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Dehydration – The obvious and no so obvious

I am currently starting a new medication for MS called Tecfidera. Much to my chagrin, the first month of this medication has patient reports of mega GI issues. So “mega” that many patients with normal colons stop the medication. Jackie, why are you such a dumb dumb and taking this med? Well, in terms of MS medications the options are limited because I am not “compliant” with taking injections. Which basically means no matter how many times I start an injection therapy, I forget, don’t want to, or whatever other excuse there is for not taking it. Last year I tried Gilenya, which was the first oral medication released for MS, and well…I can’t take that one either. So I’m here, trying Tecfidera and all was well for the first week or so but now, its just dehydration all over. My poop is 100% liquid, and I haven’t been eating much because it makes me feel super nauseous. I even had an accident last night because the stool was so loose. This literally NEVER happens to me. So this brings me to my favorite IBD delimma, to ER or not to ER. Before you give me the lecture, just know that I will probably wait until the last minute to go because its what I do.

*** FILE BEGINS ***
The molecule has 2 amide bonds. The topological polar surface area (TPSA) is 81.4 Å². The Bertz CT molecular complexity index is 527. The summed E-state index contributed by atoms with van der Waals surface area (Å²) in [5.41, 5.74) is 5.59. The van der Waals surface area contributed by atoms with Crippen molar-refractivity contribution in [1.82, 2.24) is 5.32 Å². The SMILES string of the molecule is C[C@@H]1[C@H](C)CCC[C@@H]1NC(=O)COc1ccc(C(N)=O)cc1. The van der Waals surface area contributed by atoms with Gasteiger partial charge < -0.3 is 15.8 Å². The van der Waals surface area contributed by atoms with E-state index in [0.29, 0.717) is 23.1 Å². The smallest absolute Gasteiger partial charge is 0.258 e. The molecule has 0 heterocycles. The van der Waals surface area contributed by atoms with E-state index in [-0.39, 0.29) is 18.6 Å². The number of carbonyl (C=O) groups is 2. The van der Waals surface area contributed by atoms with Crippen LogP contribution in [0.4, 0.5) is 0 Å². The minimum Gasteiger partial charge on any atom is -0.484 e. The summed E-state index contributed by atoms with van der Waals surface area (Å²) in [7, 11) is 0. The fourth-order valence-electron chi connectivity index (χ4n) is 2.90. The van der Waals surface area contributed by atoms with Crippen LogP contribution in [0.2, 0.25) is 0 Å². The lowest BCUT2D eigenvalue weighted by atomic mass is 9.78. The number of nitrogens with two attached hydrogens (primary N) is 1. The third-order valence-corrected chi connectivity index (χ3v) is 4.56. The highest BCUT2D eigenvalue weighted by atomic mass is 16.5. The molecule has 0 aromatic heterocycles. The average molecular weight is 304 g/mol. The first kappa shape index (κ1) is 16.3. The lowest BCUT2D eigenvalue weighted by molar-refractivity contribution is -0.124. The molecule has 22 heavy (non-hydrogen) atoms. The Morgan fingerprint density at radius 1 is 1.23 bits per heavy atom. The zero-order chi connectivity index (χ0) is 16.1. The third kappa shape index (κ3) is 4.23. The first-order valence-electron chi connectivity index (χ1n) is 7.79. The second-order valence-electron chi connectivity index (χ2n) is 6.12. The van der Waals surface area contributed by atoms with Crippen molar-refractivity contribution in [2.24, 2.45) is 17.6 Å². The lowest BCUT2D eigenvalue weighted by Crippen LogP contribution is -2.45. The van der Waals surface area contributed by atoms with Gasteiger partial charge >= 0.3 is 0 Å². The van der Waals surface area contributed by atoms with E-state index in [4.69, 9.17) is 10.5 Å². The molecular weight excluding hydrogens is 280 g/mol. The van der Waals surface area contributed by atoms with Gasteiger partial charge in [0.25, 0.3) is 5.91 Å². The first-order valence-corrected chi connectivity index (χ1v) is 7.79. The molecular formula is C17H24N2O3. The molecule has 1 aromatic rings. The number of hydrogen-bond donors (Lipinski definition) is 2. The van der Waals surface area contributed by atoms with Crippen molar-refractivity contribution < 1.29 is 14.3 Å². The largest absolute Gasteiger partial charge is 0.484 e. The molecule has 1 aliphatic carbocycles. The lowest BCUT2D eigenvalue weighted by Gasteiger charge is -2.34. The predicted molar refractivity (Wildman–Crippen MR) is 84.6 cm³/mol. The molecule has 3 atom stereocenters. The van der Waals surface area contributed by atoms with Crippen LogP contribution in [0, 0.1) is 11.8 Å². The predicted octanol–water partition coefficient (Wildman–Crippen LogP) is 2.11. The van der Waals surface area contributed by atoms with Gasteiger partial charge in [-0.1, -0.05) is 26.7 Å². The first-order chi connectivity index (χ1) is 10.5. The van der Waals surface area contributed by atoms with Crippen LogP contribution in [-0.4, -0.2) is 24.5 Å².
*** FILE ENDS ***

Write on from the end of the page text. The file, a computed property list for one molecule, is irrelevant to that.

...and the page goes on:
BUT the whole point of this thing is symptoms of dehydration because so many are obvious and a few are not so obvious. So when I’m dehydrated, here is what I feel.

  • Extreme fatigue (I’m sleeping like 11-12 hrs a night and its not helping)
  • Nausea
  • Dry and itchy eyes
  • Sore throat or a “sick voice”
  • a heavy head, it feels difficult to keep it held up
  • It feels like I poop liquid more frequently, almost as if my body is tying to deplete itself
  • Contrary to most people, I don’t feel thirst. I actually do not want to drink at all
  • Dry skin on my face and hands
  • Constant headaches all over my head, unlike a cluster headache
  • light headedness
  • difficulty with breathing
  • everything is slow, my walking, my talking, my thinking, everything
  • fever or hot flashes
  • I also feel very cold and get chills often, regardless of the hot flashes
  • heavy heart beat. When I lay still I can feel my heart moving my whole torso when it beats.
  • Sore back between my shoulder blades